conneau2018you propose a bigram order shift detection task to test whether an encoder is sensitive to local word orders. Given a monolingual corpus, a certain portion of sentences are randomly extracted to construct instances with illegal word order. Specially, given a sentence , two adjacent words (i.e., , ) are swapped to generate an illegal instance as a substitute for . Given processed data which consists of intact and inverted sentences, examined models are required to distinguish intact sentences from inverted ones. To detect the shift of bigram word order, the models should learn to recognize normal and abnormal word orders.

The model consists of 6-layer SANs and 3-layer MLP classifier. The layer size is 128, and the filter size is 512. We trained the model on the open-source dataset

555https://github.com/facebookresearch/SentEval/tree/master/data/probing. provided by conneau2018you. The accuracy of SAN-based encoder is higher than previously reported result on the same task Li:2019:NAACL (52.23 vs. 49.30).

Model Layer Acc.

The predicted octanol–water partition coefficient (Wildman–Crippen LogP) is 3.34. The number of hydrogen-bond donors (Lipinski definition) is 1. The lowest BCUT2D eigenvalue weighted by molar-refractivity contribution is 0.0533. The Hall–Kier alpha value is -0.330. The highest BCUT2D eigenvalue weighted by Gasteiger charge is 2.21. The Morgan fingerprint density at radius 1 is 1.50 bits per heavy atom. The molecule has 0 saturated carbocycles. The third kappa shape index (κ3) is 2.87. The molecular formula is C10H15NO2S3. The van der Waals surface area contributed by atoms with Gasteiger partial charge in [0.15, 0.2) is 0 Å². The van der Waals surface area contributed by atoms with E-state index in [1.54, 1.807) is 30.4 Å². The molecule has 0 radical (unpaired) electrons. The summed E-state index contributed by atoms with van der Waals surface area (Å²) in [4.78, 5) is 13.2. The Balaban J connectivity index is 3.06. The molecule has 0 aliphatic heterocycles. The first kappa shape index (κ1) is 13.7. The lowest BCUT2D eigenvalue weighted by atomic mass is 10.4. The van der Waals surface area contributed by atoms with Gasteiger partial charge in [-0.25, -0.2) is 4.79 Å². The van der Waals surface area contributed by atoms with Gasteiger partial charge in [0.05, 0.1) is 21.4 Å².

SANs 52.23
SSANs 1 62.55 +19.8%
2 53.73 +2.9%
3 54.65 +4.6%
4 54.29 +3.9%
5 54.78 +4.9%
6 54.23 +3.8%
Table 2: Results on the local bigram order shift detection task when SSANs are applied into different layers.

Detection Accuracy

Table 2 lists the results on the local bigram order shift detection task, in which SSANs are applied to different encoder layers. Clearly, all the SSANs variants consistently outperform SANs, demonstrating the superiority of SSANs on capturing local order information. Applying the selective mechanism to the first layer achieves the best performance, which improves the prediction accuracy by +19.8% over SANs. The performance gap between the SSANs variants is very large (i.e., 19.8% vs. around 4%), which we attribute to that the detection of local word reorder depends more on lexical information embedded in the bottom layer.

Figure 2: Attention weights over attended words with different relative distance from the query word on the local reordering task. SSANs pay more attention to the adjacent words (distance=1) than SANs.
(a) SANs
(b) SSANs
Figure 3: Visualization of attention weights from an example on the local reordering detection task. We highlight the attended word (Y-axis) with maximum attention weight for each query (X-axis) in red rectangles.

Attention Behaviors